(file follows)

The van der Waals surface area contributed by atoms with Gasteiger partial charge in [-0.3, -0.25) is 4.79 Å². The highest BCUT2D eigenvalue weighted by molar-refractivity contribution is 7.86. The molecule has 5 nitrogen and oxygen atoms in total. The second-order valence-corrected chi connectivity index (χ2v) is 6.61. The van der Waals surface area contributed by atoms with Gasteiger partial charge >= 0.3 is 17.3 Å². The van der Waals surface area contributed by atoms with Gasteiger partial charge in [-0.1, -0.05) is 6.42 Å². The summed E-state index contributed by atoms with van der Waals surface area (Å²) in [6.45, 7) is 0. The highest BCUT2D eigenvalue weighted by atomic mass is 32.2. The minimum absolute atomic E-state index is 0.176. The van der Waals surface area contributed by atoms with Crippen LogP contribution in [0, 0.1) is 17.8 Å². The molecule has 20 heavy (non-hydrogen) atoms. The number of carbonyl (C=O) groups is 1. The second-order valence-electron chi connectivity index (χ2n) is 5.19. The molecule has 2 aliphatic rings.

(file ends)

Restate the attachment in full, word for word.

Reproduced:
The van der Waals surface area contributed by atoms with Gasteiger partial charge in [-0.3, -0.25) is 4.79 Å². The highest BCUT2D eigenvalue weighted by molar-refractivity contribution is 7.86. The molecule has 5 nitrogen and oxygen atoms in total. The second-order valence-corrected chi connectivity index (χ2v) is 6.61. The van der Waals surface area contributed by atoms with Gasteiger partial charge >= 0.3 is 17.3 Å². The van der Waals surface area contributed by atoms with Gasteiger partial charge in [-0.1, -0.05) is 6.42 Å². The summed E-state index contributed by atoms with van der Waals surface area (Å²) in [6.45, 7) is 0. The highest BCUT2D eigenvalue weighted by atomic mass is 32.2. The minimum absolute atomic E-state index is 0.176. The van der Waals surface area contributed by atoms with Crippen LogP contribution in [0, 0.1) is 17.8 Å². The molecule has 20 heavy (non-hydrogen) atoms. The number of carbonyl (C=O) groups is 1. The second-order valence-electron chi connectivity index (χ2n) is 5.19. The molecule has 2 aliphatic rings.